EID Worthing KA, Werno A, Pink R, McIntyre L, Carter GP, Williamson DA, et al. Biphasic Outbreak of Invasive Group A Streptococcus Disease in Eldercare Facility, New Zealand. Emerg Infect Dis. 2020;26(5):841-848. https://doi.org/10.3201/eid2605.190131
AMA Worthing KA, Werno A, Pink R, et al. Biphasic Outbreak of Invasive Group A Streptococcus Disease in Eldercare Facility, New Zealand. Emerging Infectious Diseases. 2020;26(5):841-848. doi:10.3201/eid2605.190131.
APA Worthing, K. A., Werno, A., Pink, R., McIntyre, L., Carter, G. P., Williamson, D. A....Davies, M. R. (2020). Biphasic Outbreak of Invasive Group A Streptococcus Disease in Eldercare Facility, New Zealand. Emerging Infectious Diseases, 26(5), 841-848. https://doi.org/10.3201/eid2605.190131.

Epidemiology of Tick-Borne Relapsing Fever in Endemic Area, Spain [PDF - 1.06 MB - 8 pages]
M. Domínguez et al.

Tick-borne relapsing fever (TBRF) is caused by spirochetes of Borrelia bacteria. We collected data on all TBRF cases in a TBRF-endemic area in southwest Spain during 1994–2016. We analyzed data from 98 patients in whom TBRF was diagnosed by light microscopy and analyzed the relationship between climatic data and TBRF incidence. Most cases occurred a rural environment during summer and autumn. We describe demographic, epidemiologic, clinical, and analytical characteristics, treatment, and occurrence of Jarisch-Herxheimer reaction. Most patients had fever and headache, and laboratory test results included elevated C-reactive protein, thrombocytopenia, and neutrophilia. No patients died, but 10.1% had Jarisch-Herxheimer reaction. B. hispanica was the infecting species in 12 cases with PCR results. Clinicians often do not suspect TBRF because clinical signs and symptoms vary; therefore, it is likely underdiagnosed, even in disease-endemic areas.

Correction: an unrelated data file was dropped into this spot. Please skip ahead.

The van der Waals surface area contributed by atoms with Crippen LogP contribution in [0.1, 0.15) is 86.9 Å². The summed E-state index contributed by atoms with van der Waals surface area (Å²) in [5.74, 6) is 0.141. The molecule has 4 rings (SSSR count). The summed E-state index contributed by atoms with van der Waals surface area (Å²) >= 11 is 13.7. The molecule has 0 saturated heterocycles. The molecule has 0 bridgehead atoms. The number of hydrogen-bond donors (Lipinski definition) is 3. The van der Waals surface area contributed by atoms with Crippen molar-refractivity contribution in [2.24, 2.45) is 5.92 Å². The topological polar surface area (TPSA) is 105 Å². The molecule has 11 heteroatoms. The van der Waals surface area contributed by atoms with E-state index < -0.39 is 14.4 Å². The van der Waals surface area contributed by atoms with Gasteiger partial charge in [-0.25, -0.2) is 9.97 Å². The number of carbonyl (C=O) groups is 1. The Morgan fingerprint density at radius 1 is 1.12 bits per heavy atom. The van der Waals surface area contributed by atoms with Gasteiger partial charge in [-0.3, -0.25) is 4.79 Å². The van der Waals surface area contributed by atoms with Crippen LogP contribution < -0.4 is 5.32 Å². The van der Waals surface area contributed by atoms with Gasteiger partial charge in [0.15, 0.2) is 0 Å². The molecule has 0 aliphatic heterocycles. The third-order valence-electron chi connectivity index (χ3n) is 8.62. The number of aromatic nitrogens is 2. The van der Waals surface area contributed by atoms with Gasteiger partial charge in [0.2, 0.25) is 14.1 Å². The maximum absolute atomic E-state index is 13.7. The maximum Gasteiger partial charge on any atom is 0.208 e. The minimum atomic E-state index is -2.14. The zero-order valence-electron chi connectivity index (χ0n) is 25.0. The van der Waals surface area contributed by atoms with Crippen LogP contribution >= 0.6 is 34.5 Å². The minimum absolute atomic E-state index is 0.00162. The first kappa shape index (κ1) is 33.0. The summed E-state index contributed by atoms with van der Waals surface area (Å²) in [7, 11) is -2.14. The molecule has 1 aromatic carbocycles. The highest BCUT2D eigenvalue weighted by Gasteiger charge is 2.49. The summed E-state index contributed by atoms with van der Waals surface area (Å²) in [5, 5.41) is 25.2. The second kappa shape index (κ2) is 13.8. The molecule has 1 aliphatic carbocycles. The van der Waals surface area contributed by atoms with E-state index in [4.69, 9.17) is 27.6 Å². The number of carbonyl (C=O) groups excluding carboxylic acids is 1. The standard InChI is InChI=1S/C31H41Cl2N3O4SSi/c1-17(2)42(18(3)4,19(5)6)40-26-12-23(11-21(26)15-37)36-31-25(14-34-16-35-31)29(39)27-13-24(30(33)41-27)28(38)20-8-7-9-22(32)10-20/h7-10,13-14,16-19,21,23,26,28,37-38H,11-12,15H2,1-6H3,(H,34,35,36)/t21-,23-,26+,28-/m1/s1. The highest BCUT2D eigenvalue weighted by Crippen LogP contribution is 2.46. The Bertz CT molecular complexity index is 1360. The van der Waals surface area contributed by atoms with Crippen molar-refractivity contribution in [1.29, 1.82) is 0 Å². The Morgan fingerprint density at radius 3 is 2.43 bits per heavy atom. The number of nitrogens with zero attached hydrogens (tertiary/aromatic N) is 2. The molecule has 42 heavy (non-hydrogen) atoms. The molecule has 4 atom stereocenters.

EID Domínguez M, Vergara S, Gómez M, Roldán M. Epidemiology of Tick-Borne Relapsing Fever in Endemic Area, Spain. Emerg Infect Dis. 2020;26(5):849-856. https://doi.org/10.3201/eid2605.190745
AMA Domínguez M, Vergara S, Gómez M, et al. Epidemiology of Tick-Borne Relapsing Fever in Endemic Area, Spain. Emerging Infectious Diseases. 2020;26(5):849-856. doi:10.3201/eid2605.190745.
APA Domínguez, M., Vergara, S., Gómez, M., & Roldán, M. (2020). Epidemiology of Tick-Borne Relapsing Fever in Endemic Area, Spain. Emerging Infectious Diseases, 26(5), 849-856. https://doi.org/10.3201/eid2605.190745.

Medscape CME Activity
Food Safety and Invasive Cronobacter Infections during Early Infancy, 1961–2018 [PDF - 846 KB - 9 pages]
J. Strysko et al.

Invasive Cronobacter infections among infants are associated with severe neurologic disabilities and death. Early Cronobacter reports typically featured hospitalized and preterm infants and recognized contaminated powdered infant formula (PIF) as a transmission vehicle. To clarify recent epidemiology, we reviewed all cases of bloodstream infection or meningitis among infants that were reported to the Centers for Disease Control and Prevention and in the literature (1961–2018; n = 183). Most infants were neonates (100/150 [67%]); 38% (42/112) died, and 79% (81/102) had reported recent PIF consumption. In the final quarter of the study period (2004–2018), case counts were significantly higher (global average 8.7 cases/year); among US cases, significantly higher proportions occurred among full-term (56% [27/48]) and nonhospitalized (78% [42/54]) infants. PIF contamination, most commonly from opened containers, was identified in 30% (21/71) of investigations. Our findings reaffirm the need to promote safer alternatives for infant feeding, particularly among neonates.